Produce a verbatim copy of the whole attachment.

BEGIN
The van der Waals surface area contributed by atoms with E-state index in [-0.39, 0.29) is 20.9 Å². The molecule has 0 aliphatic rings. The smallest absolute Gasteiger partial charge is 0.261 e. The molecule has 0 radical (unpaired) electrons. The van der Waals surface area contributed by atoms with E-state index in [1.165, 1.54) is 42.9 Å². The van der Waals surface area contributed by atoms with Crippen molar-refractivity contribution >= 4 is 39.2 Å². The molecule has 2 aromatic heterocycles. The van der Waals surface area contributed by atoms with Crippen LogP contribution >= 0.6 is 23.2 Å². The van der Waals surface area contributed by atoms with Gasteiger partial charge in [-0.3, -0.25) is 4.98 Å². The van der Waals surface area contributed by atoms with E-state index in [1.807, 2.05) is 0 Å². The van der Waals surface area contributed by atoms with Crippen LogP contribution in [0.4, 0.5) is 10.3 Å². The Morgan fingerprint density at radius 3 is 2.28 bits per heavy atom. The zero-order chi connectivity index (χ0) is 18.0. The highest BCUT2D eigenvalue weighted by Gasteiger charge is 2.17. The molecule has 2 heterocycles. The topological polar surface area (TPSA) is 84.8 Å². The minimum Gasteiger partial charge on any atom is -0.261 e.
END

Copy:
The van der Waals surface area contributed by atoms with E-state index in [-0.39, 0.29) is 20.9 Å². The molecule has 0 aliphatic rings. The smallest absolute Gasteiger partial charge is 0.261 e. The molecule has 0 radical (unpaired) electrons. The van der Waals surface area contributed by atoms with E-state index in [1.165, 1.54) is 42.9 Å². The van der Waals surface area contributed by atoms with Crippen molar-refractivity contribution >= 4 is 39.2 Å². The molecule has 2 aromatic heterocycles. The van der Waals surface area contributed by atoms with Crippen LogP contribution >= 0.6 is 23.2 Å². The van der Waals surface area contributed by atoms with Gasteiger partial charge in [-0.3, -0.25) is 4.98 Å². The van der Waals surface area contributed by atoms with E-state index in [1.807, 2.05) is 0 Å². The van der Waals surface area contributed by atoms with Crippen LogP contribution in [0.4, 0.5) is 10.3 Å². The Morgan fingerprint density at radius 3 is 2.28 bits per heavy atom. The zero-order chi connectivity index (χ0) is 18.0. The highest BCUT2D eigenvalue weighted by Gasteiger charge is 2.17. The molecule has 2 heterocycles. The topological polar surface area (TPSA) is 84.8 Å². The minimum Gasteiger partial charge on any atom is -0.261 e.